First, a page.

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This review is from: House Season 5 [DVD] (DVD)
Arguably the strongest season yet. It starts with the quitting of Wilson, House's best (and only?) friend after the death of Amber. It ends with House facing an unprecedented personal crisis. En route is a death so out of the blue that staff (and viewers) are left reeling.
The format is usually much as before: a mysterious collapse before opening credits; a solution before the credits that close. Occasionally the eventual explanation defies belief, but everything has been thoroughly researched - some of the most bizarre inspired by actual cases.
Why does House so fascinate? The man is a control freak, spying on colleagues, riding roughshod over all, even stealing their food. His pain is the key. Without it his judgment is impaired. That pain is his stimulant, leading to success where all before him have failed, goading colleagues into ever improving performances.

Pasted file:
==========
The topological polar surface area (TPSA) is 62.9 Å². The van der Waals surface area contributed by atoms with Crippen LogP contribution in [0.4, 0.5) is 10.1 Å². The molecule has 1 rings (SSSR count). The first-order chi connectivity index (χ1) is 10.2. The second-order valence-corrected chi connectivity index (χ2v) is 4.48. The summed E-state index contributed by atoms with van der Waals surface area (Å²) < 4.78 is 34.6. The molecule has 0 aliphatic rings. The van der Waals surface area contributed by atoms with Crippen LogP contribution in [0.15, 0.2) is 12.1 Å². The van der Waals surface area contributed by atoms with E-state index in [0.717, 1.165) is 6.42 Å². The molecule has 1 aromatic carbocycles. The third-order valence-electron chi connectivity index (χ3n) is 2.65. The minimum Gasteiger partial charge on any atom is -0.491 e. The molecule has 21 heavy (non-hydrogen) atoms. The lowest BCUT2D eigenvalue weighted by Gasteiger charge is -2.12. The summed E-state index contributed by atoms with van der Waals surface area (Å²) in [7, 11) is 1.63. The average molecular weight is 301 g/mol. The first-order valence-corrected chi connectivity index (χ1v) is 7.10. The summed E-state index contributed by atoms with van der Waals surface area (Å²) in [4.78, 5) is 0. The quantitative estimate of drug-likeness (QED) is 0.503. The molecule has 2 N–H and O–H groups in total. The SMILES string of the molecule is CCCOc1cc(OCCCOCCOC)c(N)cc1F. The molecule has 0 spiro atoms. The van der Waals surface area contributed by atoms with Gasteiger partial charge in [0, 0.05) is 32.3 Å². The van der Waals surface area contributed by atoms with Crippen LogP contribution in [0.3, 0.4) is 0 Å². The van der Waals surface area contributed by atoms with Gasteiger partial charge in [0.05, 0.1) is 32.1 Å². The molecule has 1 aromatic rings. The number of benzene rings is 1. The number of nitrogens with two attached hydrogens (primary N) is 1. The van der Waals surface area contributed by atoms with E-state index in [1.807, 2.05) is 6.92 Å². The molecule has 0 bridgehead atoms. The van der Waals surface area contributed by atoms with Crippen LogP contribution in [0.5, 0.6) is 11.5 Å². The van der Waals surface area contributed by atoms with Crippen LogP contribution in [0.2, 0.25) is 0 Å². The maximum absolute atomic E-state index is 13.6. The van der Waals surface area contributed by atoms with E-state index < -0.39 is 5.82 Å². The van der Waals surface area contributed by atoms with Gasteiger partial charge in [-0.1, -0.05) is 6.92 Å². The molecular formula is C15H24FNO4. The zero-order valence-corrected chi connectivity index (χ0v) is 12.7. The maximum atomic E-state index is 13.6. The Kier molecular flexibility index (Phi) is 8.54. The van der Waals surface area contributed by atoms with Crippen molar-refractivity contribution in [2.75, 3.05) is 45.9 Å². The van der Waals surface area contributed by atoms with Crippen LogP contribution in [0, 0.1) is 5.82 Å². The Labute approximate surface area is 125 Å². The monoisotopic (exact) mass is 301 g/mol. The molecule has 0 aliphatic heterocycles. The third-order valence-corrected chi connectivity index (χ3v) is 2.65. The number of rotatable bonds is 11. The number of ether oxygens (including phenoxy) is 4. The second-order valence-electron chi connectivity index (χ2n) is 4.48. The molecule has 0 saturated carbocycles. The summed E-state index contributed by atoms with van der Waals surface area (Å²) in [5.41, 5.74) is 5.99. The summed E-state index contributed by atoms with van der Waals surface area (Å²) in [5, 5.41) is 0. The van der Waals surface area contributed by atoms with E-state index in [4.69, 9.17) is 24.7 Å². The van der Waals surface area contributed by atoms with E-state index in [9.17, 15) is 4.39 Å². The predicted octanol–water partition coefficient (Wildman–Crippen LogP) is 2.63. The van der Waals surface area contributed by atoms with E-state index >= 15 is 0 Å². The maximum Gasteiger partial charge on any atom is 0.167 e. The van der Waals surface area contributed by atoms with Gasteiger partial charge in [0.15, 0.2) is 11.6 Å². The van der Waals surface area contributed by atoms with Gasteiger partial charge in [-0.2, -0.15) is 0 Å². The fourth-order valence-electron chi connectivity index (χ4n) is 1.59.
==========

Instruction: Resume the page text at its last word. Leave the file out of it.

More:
All this sounds very serious, but do not be put off. Humour abounds, there laughs in plenty. Increasingly fellow staff stand up to him, their exchanges crackling. Particularly exhilarating is House's sparring with Wilson and hospital head Cuddy, he not always getting his own way - as when trying to back out of attending his father's funeral. (By the way, make the most of that hilarious private detective for he is not around long.)
Twenty four episodes, all of them good. Two of the most unusual deserve special mention. One throughout is from the patient's point of view - he not brain dead as diagnosed, but frantic to communicate. Then there is the armed siege where an unstable man, passed from doctor to doctor for years, waves a gun and demands treatment or hostages will die.
Everything impresses, but Hugh Laurie's portrayal of the troubled genius makes the series even more special. Wholeheartedly recommended - but perhaps not as you eat.